Every ER has its regulars--those patients who return multiple times for a multitude of complaints. Sometimes their complaints are easy and minor, yet other times their complaints can be quite concerning, demanding our full attention. Regardless, that familiar face and voice can become quite a mainstay to a typical ER day. Depending on the patient, these repeat visits, over and over and over, can be the stuff that can sink an already hectic day. Or, remarkably, elevate it.
With multiple visits to an ER, then, a patient can learn the ropes of how our system works, using it to their advantage. For example, what are our busiest times? Most of our regulars know not to come in the evening, especially on a weekend or Monday night. Which doctors are working? They learn quite quickly which ones are more generous with the pain medications. Which nurses will be available to lend them an ear and a sympathetic nod of the head? Which case managers can get them free rides home and complimentary prescription refills? The list of "inside information" can be exposed and manipulated quite easily in the right hands.
We even get frequent "anonymous" phone calls, answered quite brilliantly by our secretaries, asking for the name of the currently working physician. "Umm," the phone caller starts, "my family doctor told me to come to the ER right now. But I'll only come in if Dr. Smith is working." "Well, sir," the secretary will say, "if you are sick enough to visit the ER, I don't think it would really matter to you who is working." "But can you just tell me who is on?" To which our secretary shakes her head as she answers. "I'm sorry, sir, but I can't give that information out." The first click of the phone never seems to come from our end.
So walking into Room 12, I was quite prepared to see one of our more frequent patients, a pleasant, middle-aged woman with chronic abdominal pain of five years. Unfortunately, she is very susceptible to alcohol-induced pancreatitis and hasn't yet mastered her drinking problem. As a result, her abdominal pain and drinking issues keep her in a perpetual state of requiring our ER services. The more she drinks, the worse her abdominal pain becomes. The worse her pain becomes, the more she drinks (to dull the pain). A vicious cycle of dependency, for sure.
I smiled at my patient as I walked into the room. "Hello, Ms. Tinnell," I said, extending my hand, "how are you today?" I paused, before adding, "I haven't seen you in a few weeks!"
The patient's face lit up. Obviously, I thought to myself, I must be one of the docs generous with the pain medications. Ms. Tinnell looked worn-out, very sallow, and just overall miserable. She was holding her belly, despite her happiness to see me.
"Hi, Doctor," she said, "I'm glad you are on today. I'm hurting real bad here, sir."
"Was it your drinking again?" I asked, cutting to Ms. Tinnell's chase. She nodded her head in the affirmative. "Ms. Tinnell," I said, "how do you expect to get better if you don't want help with your drinking problem?" We had been over this time and again, but she didn't want any offered services for her abuse issues. That said, I sure couldn't leave a patient like Ms. Tinnell suffering, either. Despite bringing all of these problems on herself, I still needed to address her pain issue.
After finishing the interview, I performed an exam. Leaning in to listen to her heart, I smelled her staleness, her sleep--that scent of just rolling out of bed in two-day old clothes. It was a smell I abhorred. "Ms. Tinnell," I said, "are you taking care of yourself? It smells like you haven't showered in a few days. Have you been binging again?"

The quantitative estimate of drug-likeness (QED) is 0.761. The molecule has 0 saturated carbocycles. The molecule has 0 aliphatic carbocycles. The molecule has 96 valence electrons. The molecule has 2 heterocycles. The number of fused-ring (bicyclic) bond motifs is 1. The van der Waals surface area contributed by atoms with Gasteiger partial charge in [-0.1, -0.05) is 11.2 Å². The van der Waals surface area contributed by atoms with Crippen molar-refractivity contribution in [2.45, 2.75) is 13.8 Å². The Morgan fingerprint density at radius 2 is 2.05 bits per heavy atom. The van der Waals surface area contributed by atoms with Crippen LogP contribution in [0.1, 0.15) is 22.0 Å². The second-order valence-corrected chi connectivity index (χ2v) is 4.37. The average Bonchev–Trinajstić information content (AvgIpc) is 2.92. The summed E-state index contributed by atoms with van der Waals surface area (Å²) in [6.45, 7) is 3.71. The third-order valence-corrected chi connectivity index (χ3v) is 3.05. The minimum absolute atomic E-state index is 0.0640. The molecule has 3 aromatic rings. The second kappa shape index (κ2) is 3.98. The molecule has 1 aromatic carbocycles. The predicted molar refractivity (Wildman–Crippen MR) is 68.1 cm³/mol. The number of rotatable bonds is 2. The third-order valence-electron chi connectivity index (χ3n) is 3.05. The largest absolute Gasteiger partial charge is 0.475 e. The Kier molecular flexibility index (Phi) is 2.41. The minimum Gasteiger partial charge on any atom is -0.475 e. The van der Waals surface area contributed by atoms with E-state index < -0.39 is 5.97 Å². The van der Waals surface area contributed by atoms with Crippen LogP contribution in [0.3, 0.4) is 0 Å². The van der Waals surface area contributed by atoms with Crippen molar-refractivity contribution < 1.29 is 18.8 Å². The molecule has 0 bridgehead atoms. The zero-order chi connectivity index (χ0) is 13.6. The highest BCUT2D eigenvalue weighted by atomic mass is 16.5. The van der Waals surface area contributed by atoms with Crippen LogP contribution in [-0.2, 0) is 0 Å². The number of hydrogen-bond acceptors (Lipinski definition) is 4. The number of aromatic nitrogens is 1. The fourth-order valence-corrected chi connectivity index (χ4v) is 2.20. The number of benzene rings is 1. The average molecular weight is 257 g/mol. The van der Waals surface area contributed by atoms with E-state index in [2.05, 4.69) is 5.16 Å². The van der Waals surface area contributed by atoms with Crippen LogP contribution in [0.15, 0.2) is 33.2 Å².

"Oh, no, Doctor," she assured me, "I just had a couple last night to help with the pain. That's all." I looked closely at her disheveled self as she tried to sell me her line, shaking my head "no" as she spoke. "Okay, okay," she said, after watching my reaction, "you are right. I've been drinking for three days straight."
"Well," I asked, "what are we going to do about this? I want to help you but I'm not sure how I can. Are you willing to be admitted for your pain?" She nodded "yes." I continued. "Are you willing to talk to someone this visit about your drinking?" Again, she nodded "yes." "Good, Ms. Tinnell," I said. "I will order up a work-up, give you some IV fluids with nausea and pain medication, and start working on admitting you to the hospital, okay?" I had no doubt her chronic pancreatitis had been exacerbated by her drinking.
Once again, she nodded "yes" to me.
And then, Ms. Tinnell reminded me of how frequently she comes to our ER. "Um, Doctor," she said, before I could step out of her room, "can you get me an extra pillow?" "Ms. Tinnell," I said, "you know how hard it is to find an extra pillow around here! I'll look, but I doubt I will find one." She continued. "Then how about some extra blankets. And not those regular ones, either. I want the warm ones from the toaster oven." Those warm blankets were usually saved for trauma patients, to keep them warm as we undressed them to closely examine their injuries. "Okay," I told her, "I'll have one of our aides run a few down to you." She continued. "And Doctor, do you know if the pudding you have today is lemon or chocolate? Your chocolate pudding doesn't sit well with my stomach." Oh, the cafeteria pudding is now my fault? I chuckled to myself. "Ms. Tinnell," I said, "you and I both know you won't be eating anything for a day or two, not until we get your pancreatitis under control."
Finally, the big question that I knew was coming. "Doctor," she asked, "what are you going to give me for pain? You remember that the one that starts with a "D" works best for me, right?" "Yes, Ms. Tinnell," I answered, "I know the dilaudid (a morphine derivative) helps you the most with your pain." She was only going to get half of her typical dose, though, to start with, since her renewed energy in making all her requests was quite impressive to me.